A chronological composite of McKenna’s DMT experience

N,N-dimethyltryptamine, or DMT, is an illegal, psychedelic tryptamine compound found in the human body and at least ~60 species of plants worldwide. Rick Strassman, MD, described it as “the first endogenous human psychedelic” in DMT: The Spirit Molecule (2000), and in an interview in 2011 said that DMT “seems to actually be a necessary component of normal brain function.”

Terence McKenna (who, “more than anyone,” Strassman wrote in 2000, “has raised awareness of DMT, through lectures, books, interviews, and recordings, to its present unprecedented level”) called DMT “the most powerful hallucinogen known to man and science” and “the commonest hallucinogen in all of nature” in his 1994 lecture “Rap Dancing Into the Third Millennium.”

McKenna wondered why theology had not enshrined DMT as “its central exhibit for the presence of the other in the human world,” and said: “Why this is not four-inch headlines on every newspaper on the planet I cannot understand, because I don’t know what news you were waiting for, but this is the news that I was waiting for.”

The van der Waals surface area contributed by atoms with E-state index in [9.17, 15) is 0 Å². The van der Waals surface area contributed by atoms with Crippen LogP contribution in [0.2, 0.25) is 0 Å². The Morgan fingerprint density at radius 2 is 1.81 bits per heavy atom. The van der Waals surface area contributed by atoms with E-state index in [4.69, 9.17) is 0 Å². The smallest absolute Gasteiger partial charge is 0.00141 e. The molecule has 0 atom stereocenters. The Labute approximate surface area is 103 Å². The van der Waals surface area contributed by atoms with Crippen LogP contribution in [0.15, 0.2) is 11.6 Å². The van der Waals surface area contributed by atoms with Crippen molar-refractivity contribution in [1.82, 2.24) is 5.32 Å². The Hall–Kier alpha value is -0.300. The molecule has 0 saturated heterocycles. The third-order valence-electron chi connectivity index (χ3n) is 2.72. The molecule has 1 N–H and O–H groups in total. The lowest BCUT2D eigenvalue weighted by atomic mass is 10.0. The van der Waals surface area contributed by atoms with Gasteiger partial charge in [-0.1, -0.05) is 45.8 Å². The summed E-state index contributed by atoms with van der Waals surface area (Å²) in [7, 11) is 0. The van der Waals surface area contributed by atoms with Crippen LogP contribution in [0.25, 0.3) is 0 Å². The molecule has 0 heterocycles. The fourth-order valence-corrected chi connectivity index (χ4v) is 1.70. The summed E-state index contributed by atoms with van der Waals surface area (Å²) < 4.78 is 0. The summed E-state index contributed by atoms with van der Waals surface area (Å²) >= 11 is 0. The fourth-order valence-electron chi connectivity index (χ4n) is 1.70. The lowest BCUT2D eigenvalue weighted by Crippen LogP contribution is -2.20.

McKenna first smoked DMT as an undergraduate at Berkeley in early 1967. He had experience with LSD—ingesting it “once a month or so”—and other psychedelics, but as he said in an interview in The Archaic Revival (1992): “It was really the DMT that empowered my commitment to the psychedelic experience.

DMT was so much more powerful, so much more alien, raising all kinds of issues about what is reality, what is language, what is the self, what is three-dimensional space and time, all the questions I became involved with over the next twenty years or so.”

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